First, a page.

Haier also demonstrated that Tetris affects the brain's plasticity, that is, the ability to change and adapt due to experience. It turns out that this captivating game can promote cognitive development, enhance memory capacity, and generally contribute to keeping our brains healthy. There are benefits to playing video games! But there are drawbacks, too. The more you know about this effect, the easier it will be to look for signs that The Tetris Effect is improving your brainpower or having less-than-great effects.
Game Transfer Phenomena
The Tetris effect belongs to the game transfer phenomena. The phenomenon was defined by British psychologist Mark Griffiths in 2011 as a transfer of game experiences into the real world.
The influence of repetitive actions on our perception of reality is typical of many other games besides Tetris. Speedcubing, solving a Rubik’s cube as fast as possible, or doing jigsaw puzzles can similarly affect our brains. These games can modify our visual impressions and the way we use logic. Professional gamers often find that the strategy and actions they take in a game affect their thought patterns in the real world.
Examples of Game Transfer Phenomena
Reddit users have also experienced general game transfer phenomena! The Casual Impact subreddit has funny examples of how it has affected their behaviors and decisions.
u/TwistedSystems said: "So shortly after the release of Inazuma I decided I'd speedrun the new quests. Now, I rarely play for more than an hour in one go so playing this game for hours was an exception for me. Suddenly, the delivery guy calls he's gonna be here in a few mins, so I get ready to receive my package. (They can't just drop it off on doorsteps here but we have to sign a document that we got it.) But I couldn't find my door keys! So, naturally, I tried to use Elemental Sight because the key would surely glow white, right?"
u/kaichoices said: "never heard of game transfer phenomena but i once tried to catch a butterfly by clicking the non-existent F key irl once. it just looked...really similar to a genshin butterfly okay."
u/4eyedfreak96 said: "I don't know if this counts but right after playing any game for a while, talking to anyone in my house feels like I'm talking to an NPC and I kinda have this urge to "skip" dialogue. 😂"
You can read through the whole post and its comment section here!
Does Playing Tetris Help Your Brain? The Benefits of the Tetris Effect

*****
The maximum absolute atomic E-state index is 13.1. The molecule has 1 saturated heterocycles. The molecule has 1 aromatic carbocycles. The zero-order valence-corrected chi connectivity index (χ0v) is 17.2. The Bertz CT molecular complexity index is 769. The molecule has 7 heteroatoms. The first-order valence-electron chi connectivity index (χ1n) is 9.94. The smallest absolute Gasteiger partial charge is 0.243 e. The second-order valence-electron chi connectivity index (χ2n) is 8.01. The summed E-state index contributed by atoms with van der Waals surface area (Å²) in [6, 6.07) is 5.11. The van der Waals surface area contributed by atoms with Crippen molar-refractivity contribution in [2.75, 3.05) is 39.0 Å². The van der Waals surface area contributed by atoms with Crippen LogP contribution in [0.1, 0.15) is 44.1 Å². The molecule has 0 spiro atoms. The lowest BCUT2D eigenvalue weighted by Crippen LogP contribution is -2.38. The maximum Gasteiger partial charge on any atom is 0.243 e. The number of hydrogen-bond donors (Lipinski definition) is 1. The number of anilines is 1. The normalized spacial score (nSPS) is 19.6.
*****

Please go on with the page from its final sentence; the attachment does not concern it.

The Tetris effect occurs whenever we spend a lot of time on an activity that involves repetitive images, thoughts, or movements. In many cases, this effect can be used to our advantage. It can help change habits by choosing what we want our brains to focus on.
Studies suggest that sleep quality can be improved with the help of the Tetris effect. The key is to train our minds to concentrate on relaxing thoughts and images associated with sleep. Once the brain is used to focusing on these images repeatedly, we are less likely to get distracted by stressful thoughts. Repetitive actions like meditating or visualizing Tetris blocks falling into place will instruct our brain to recognize these moments as prerequisites for sleeping.
Overcoming negativity bias
We naturally remember negative experiences better than pleasant ones. This tendency is known as negativity bias. The Tetris effect, which is a form of habit, can help us pay more attention to positive things. It can function as the brain’s defense against negativity bias. For example, by regularly practicing gratitude, we can train our brains to remember the positive sides of events and eliminate the negative mindset.
Dealing with trauma
The Tetris effect is increasingly being used as a tool in mental health research. Psychologists at Oxford University and the Karolinska Institute in Sweden have found that playing Tetris may interrupt processes that would otherwise embed traumatic events in the memory.
A dissociative state that the game creates blocks the formation of long-term memories that could lead to post-traumatic stress disorder. The parts of the brain that generally form these memories are filled with the spatial puzzle. Consequently, the person playing the game shortly after a distressing event would remember Tetris patterns instead of the traumatic experience.
How To Stop the Tetris Effect
The Tetris Effect and game transfer phenomena can make for some really funny stories, but getting too caught up in video games can eventually negatively affect your life. If you want to step outside the Tetris Effect, use these tips: Step away from the game. Choose a different activity that challenges other skills. Reading, writing, and coloring are all nice hobbies that don't require a computer screen. Try a body scan meditation or another form of mindfulness that will distract your brain.
Notice how these changes take your mind off the game and give you something else to focus on. You may find yourself thinking about the characters of your book at night. That's okay! As you explore other ways to wind down, you'll find a balance that eliminates The Tetris Effect.
How Long Does the Tetris Effect Last?
Within a few days of putting down your game, you’ll notice that the Tetris dreams go away and that you stop seeing everything as an opportunity for Tetris. The more you play the game, the more your brain will be focused on “playing the game,” even after you have logged off or stepped away from your gaming device.